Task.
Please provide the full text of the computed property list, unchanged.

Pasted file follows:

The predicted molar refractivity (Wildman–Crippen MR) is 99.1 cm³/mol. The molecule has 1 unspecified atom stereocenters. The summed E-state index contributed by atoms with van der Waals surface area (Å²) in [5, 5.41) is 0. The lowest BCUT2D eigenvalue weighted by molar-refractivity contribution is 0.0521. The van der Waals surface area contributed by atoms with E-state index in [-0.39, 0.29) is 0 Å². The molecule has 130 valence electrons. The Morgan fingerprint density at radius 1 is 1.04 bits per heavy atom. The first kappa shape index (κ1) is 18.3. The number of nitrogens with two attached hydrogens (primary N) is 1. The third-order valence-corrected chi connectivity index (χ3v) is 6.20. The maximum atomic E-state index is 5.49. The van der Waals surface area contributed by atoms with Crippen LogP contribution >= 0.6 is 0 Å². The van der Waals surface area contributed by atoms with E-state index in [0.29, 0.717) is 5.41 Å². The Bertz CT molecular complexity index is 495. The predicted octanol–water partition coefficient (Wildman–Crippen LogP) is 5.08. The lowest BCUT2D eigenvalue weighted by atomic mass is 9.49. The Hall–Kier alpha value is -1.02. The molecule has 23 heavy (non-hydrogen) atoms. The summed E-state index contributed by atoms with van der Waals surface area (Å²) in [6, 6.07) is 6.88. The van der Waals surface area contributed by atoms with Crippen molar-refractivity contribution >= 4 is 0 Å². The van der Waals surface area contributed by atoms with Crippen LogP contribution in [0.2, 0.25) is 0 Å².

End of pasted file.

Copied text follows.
The predicted molar refractivity (Wildman–Crippen MR) is 99.1 cm³/mol. The molecule has 1 unspecified atom stereocenters. The summed E-state index contributed by atoms with van der Waals surface area (Å²) in [5, 5.41) is 0. The lowest BCUT2D eigenvalue weighted by molar-refractivity contribution is 0.0521. The van der Waals surface area contributed by atoms with E-state index in [-0.39, 0.29) is 0 Å². The molecule has 130 valence electrons. The Morgan fingerprint density at radius 1 is 1.04 bits per heavy atom. The first kappa shape index (κ1) is 18.3. The number of nitrogens with two attached hydrogens (primary N) is 1. The third-order valence-corrected chi connectivity index (χ3v) is 6.20. The maximum atomic E-state index is 5.49. The van der Waals surface area contributed by atoms with Crippen LogP contribution >= 0.6 is 0 Å². The van der Waals surface area contributed by atoms with E-state index in [0.29, 0.717) is 5.41 Å². The Bertz CT molecular complexity index is 495. The predicted octanol–water partition coefficient (Wildman–Crippen LogP) is 5.08. The lowest BCUT2D eigenvalue weighted by atomic mass is 9.49. The Hall–Kier alpha value is -1.02. The molecule has 23 heavy (non-hydrogen) atoms. The summed E-state index contributed by atoms with van der Waals surface area (Å²) in [6, 6.07) is 6.88. The van der Waals surface area contributed by atoms with Crippen molar-refractivity contribution >= 4 is 0 Å². The van der Waals surface area contributed by atoms with Crippen LogP contribution in [0.2, 0.25) is 0 Å².